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Classification System Kingdom: Animalia Phylum: Chordata Class: Mammalia Order: Primate Family: Hominidae Genus: Homo Species: sapiens Varieties and Breeds
Defining Species Evolution creates new species, but … What is a species? Its not as straightforward a question as most believe.These are members of different species - eastern (left) and western (right) meadowlark.
What is a Species?There is only one extant (existing) human species.
What is a Species?And these are all members of a single species.
Determining What Is and What Isn’t a Distinct Species Can Be Difficult Northern spotted owl (left) and barred owl (right).
What is a Species?Lets start with the most widely accepted definition:A species is a group of individuals capable ofinterbreeding to produce fertile offspring.This is thebiologicalspecies concept.Like all attemptsto define aspecies, it has aproblem.
Hybrid InfertilityHorse X Donkey = MuleCannot Reproduceand produceFertile offspring.
So a better definition of a species might be: A group of individuals capable of interbreeding to produce offspring that are fertile and these offspring, in turn, can produce offspring that are fertile.
Another problem with the Biological Species ConceptFor asexually-reproducing organisms, like these bacteria,what constitutes a species?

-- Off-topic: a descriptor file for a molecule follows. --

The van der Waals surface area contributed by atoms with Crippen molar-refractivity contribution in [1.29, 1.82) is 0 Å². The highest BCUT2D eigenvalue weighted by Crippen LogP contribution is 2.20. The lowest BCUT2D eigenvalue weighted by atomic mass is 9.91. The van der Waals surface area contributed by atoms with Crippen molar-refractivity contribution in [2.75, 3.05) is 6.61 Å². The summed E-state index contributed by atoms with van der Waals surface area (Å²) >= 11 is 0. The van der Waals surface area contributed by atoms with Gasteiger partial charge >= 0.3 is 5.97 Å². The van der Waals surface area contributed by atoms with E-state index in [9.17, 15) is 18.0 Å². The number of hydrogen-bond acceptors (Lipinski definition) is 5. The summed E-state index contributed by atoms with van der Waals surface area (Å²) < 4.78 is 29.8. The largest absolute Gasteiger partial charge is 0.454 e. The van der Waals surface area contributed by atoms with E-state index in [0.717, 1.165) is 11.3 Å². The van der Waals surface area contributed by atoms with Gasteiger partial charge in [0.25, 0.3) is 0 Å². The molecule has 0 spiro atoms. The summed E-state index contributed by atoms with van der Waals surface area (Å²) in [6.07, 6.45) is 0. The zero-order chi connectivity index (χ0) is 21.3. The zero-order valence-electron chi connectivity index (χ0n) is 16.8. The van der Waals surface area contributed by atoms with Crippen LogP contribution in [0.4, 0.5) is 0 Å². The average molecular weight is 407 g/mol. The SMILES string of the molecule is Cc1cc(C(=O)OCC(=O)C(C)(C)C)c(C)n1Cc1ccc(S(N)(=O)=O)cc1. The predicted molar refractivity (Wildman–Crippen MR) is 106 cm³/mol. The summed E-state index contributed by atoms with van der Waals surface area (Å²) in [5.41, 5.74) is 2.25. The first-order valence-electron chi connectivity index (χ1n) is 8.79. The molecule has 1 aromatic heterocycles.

How Many Species Are There? We don’t know.About 2 million species have been described. Estimates of existing species number range from 4 million to 100 million (with 10-15 million being a more commonly considered upper estimate).
Two Patterns of Speciation One species evolving fromOne anotherspecies with bothcompletely thenreplacing existing atanother same time
How Do New Species Arise? The key to speciation is reproductive isolation of populations **It is reproduction that makes more. organisms…so mess with reproductive success and you mess with population!
What does it mean to have reproductive isolation?It means that for whatever reason, one or moreorganisms are prevented from being able toreproduce with others in the population of thatspecies.1. Organism itself changes because of random mutation(s)2.Environment changes, causing separation of population intotwo or more subgroups of the original population.
Intrinsic Reproductive Isolating Mechanisms Something changes about the organisms in thepopulation that interferes with reproductive success but is not caused by geographic isolation! Maybe something about mating ritual Maybe something about sperm or egg Maybe something about time of year they mate Etc.
Extrinsic Reproductive Isolating MechanismsSomething happens to the ENVIRONMENT ofthe organism which interferes with reproductivesuccess.
Reproductive Isolation May Occur With or Without Geographic IsolationAllopatric speciationoccurs when geographicisolation creates a situationwhere reproduction can’toccur (an extrinsicmechanism).Sympatric speciationoccurs when reproductionis not inhibited bygeographic isolation butsomething about theindividual organisms of thepopulation changes andinterferes withreproductive capability. (anintrinsic mechanism)
Allopatric Speciation: A change in the environment Harris’ antelope squirrel White-tailed antelope squirrelTwo species of ground squirrel are believed to havedescended from a common ancestral population that wasseparated by formation of the Grand Canyon.